The decline of fast fashion

The decade of cheap debt ended in 2022, and with it the fortunes of many fast-moving tech companies: Facebook’s parent company, Meta, lost 65 percent of its market value last year, while Tesla fell 69 percent. In the UK, fast fashion favorite Asos was the worst-performing stock in 2022, with shares down 78 percent. Asos isn’t alone either: Boohoo, which owns brands Nasty Gal and, is down 70 percent in 2022. Even Shein, the privately held Chinese fast-fashion giant, has been valued by some investors at tens of billions below its $100 billion peak.

During the pandemic, fast fashion brands had a tough time. In April 2021, Asos announced results which saw profits rise by 253 per cent in six months and UK sales up by almost 40 per cent. Sales on Boohoo rose 41 percent over the same period.

Some have suggested the decline could mean our national obsession with fast fashion, worth a significant chunk of the £45 billion-a-year clothing industry, is finally over. Retail analyst Jonathan De Mello, however, says it also reflects a positive change for the high street. “Physical retail is improving,” he says. “We had a peak online during the Covid period… people couldn’t go out to the shops. Now it’s completely reversed.”

The latest retail sales figures from the Office for National Statistics, covering November 2022, show that while retail sales volumes fell by 0.4 per cent over the month, “non-store” retail sales, which mainly consist of online sales, fell by 2, 8 percent cent. And while major retailers’ shares fell during 2022, they remained more in line with the overall market. Next (which this week saw sales rise 4.8 per cent over the Christmas period) fell 27.8 per cent, while Associated British Foods, which owns Primark, fell 22.7 per cent.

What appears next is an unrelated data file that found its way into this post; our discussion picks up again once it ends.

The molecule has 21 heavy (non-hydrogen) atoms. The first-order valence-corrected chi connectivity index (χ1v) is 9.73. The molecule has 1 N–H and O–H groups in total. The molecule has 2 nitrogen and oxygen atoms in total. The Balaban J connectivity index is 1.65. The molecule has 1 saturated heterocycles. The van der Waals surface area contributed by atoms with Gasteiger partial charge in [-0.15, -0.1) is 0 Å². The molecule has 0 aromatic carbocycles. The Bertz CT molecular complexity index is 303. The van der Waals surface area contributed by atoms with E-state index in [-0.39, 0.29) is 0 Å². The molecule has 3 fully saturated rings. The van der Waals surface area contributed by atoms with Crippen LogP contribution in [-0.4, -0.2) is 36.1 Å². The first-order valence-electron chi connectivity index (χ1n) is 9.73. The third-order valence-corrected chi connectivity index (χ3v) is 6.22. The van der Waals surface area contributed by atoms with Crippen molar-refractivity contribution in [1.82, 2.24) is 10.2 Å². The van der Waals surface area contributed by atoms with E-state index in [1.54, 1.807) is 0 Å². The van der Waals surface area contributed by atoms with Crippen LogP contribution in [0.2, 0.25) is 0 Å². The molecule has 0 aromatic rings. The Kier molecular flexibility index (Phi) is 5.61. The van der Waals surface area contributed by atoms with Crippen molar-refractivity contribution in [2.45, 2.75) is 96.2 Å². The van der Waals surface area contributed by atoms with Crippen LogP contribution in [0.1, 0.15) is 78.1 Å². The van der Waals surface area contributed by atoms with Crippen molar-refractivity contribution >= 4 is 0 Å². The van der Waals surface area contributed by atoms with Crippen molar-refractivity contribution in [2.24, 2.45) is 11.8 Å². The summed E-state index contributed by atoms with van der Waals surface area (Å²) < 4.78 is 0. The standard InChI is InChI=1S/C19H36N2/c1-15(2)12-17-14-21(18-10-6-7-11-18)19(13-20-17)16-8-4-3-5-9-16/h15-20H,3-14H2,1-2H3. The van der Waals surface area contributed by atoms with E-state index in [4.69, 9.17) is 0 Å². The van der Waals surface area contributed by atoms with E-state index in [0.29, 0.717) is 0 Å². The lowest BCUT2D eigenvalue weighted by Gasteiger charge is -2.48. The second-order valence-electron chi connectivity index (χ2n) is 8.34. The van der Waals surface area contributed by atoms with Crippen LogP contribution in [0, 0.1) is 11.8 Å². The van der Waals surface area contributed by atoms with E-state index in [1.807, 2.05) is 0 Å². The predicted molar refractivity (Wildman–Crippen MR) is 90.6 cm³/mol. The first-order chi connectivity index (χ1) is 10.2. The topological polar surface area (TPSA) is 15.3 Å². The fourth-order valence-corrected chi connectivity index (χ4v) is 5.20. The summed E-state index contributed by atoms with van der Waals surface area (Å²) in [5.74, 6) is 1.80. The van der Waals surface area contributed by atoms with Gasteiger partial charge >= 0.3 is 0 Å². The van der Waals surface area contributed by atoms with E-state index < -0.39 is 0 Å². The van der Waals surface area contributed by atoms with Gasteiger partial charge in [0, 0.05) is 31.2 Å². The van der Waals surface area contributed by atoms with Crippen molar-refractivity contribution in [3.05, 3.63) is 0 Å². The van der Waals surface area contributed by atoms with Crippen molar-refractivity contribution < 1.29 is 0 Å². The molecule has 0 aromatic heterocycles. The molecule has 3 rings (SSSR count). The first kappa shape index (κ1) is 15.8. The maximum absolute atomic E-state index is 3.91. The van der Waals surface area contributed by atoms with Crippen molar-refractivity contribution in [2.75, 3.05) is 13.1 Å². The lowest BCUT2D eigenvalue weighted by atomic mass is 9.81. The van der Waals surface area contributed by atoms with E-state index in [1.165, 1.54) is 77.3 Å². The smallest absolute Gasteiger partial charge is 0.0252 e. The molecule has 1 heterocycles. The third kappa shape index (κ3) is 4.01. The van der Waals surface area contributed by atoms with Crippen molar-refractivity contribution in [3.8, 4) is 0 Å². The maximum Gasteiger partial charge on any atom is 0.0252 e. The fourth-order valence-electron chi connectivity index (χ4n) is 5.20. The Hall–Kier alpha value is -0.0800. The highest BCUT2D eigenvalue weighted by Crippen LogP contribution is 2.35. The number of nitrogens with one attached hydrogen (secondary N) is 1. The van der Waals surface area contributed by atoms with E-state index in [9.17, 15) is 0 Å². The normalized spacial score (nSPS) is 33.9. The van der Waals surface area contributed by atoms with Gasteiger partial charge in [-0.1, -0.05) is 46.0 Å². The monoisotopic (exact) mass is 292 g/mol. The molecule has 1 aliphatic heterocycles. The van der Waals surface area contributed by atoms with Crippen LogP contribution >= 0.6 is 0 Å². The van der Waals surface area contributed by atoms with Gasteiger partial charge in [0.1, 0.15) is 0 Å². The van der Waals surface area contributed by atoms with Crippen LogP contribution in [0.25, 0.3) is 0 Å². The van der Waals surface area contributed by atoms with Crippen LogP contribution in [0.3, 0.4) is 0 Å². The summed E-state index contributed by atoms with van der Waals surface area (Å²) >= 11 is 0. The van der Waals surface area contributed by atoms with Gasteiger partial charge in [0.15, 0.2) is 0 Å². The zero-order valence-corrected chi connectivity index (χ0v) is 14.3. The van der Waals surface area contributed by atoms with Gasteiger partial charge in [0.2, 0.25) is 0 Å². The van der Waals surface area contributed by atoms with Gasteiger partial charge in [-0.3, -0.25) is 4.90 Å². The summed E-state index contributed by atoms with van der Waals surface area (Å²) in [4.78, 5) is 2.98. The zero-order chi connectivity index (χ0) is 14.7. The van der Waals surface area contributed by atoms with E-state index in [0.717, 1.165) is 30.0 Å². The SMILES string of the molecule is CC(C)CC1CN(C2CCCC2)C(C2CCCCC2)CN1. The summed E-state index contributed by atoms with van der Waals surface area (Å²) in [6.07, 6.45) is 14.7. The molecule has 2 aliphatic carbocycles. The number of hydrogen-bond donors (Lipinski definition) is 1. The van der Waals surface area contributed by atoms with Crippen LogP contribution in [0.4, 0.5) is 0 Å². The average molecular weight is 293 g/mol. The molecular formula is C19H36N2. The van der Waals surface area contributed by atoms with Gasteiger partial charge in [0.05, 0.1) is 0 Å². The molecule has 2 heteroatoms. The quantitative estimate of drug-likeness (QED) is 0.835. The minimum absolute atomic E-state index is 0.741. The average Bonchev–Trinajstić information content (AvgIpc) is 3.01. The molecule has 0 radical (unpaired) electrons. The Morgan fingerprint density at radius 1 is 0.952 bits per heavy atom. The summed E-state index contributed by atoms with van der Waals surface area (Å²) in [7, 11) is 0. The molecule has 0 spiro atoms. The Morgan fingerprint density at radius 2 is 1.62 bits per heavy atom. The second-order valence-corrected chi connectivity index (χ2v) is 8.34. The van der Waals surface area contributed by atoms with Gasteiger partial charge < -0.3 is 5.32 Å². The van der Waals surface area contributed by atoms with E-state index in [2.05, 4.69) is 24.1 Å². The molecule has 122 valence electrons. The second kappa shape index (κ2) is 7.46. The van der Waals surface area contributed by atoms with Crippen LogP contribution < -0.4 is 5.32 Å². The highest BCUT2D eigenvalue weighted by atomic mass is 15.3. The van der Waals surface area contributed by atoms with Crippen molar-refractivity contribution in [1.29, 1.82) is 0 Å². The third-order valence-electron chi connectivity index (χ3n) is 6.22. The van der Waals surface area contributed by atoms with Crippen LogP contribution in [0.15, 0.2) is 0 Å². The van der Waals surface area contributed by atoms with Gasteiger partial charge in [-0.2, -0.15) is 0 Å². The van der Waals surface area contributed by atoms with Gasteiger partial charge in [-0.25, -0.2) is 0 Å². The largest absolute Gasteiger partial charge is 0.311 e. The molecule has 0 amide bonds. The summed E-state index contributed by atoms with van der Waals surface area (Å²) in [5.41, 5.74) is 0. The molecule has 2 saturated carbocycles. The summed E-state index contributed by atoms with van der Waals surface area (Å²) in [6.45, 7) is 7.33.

Andy Saxton, director of fashion insight at Kantar, says that “much of the growth we’ve seen is online [during the pandemic] it will always be a temporary factor”. However, he adds, “What surprised people was how quickly people reverted to their previous behaviors. [The high street] it’s still a vital part of how people shop and will remain so for the foreseeable future.” While before the pandemic the ratio of online to high-street retail was around 30:70, he says, it’s now more like 40:60.

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British online fashion retailers will face three-pronged threats next year. First, inflation, which fell to 10.7 percent in November from a 40-year peak of 11.1 percent the month before, is causing people to tighten their belts. There is evidence that customers are returning more clothing to reduce their overall spending. “Return rates dropped to about 30 percent during Covid,” says De Mello. “Now they’re up about 50 or 60 percent.” A line in Asos’ annual report adds that “the effect of inflation on consumer behavior has become most evident through the impact on return rates, as they have been rising since May 2022.”

Second, online retailers have surprisingly high overhead costs. Their warehouses run lighting, IT networks, ventilation, heating and transport equipment. This exposes them to volatile energy prices, which will become an even more serious challenge when the Energy Bill Relief Scheme ends in April. This week the government announced a reduced rate of support for businesses, cutting its energy bill discount scheme from £18bn to £5bn. Rebates will still apply, but they will mainly target industries considered “energy intensive”, such as manufacturing.

Thirdly, storage costs will further affect this. Asos’ annual report, published in November, showed that warehousing costs rose to £427m, or 10.8 per cent of sales, in the year to August – up 20 per cent from £356.4m, or 9.1 percent of sales, the year before. . This will be compounded in April as business rates are revalued and warehouse operator rates rise by a projected 27 per cent, compared to a 20 per cent rise for retailers. Brick-and-mortar retailers complained of an imbalance with their online competitors who paid lower rates. The revaluation announcement by Jeremy Hunt, the chancellor, was intended to address this imbalance. This means, however, that online retailers are “susceptible to a double whammy in terms of higher wage costs for logistics and online delivery,” says De Mello. “With physical retail, you don’t have that as much.”

The popular store’s temporary recovery shows where online retailers made the biggest mistake during the pandemic. “They drew a straight line and thought that level of demand would continue,” says De Mello. The real surprise, Saxton adds, is that the decline came as a surprise at all. “It has always been the case that established high street retailers will regain some of their market share as people return to the shops,” he says. “Talk of the death of the high street has always been greatly exaggerated.”

[See also: What would happen if everyone knew your salary?]

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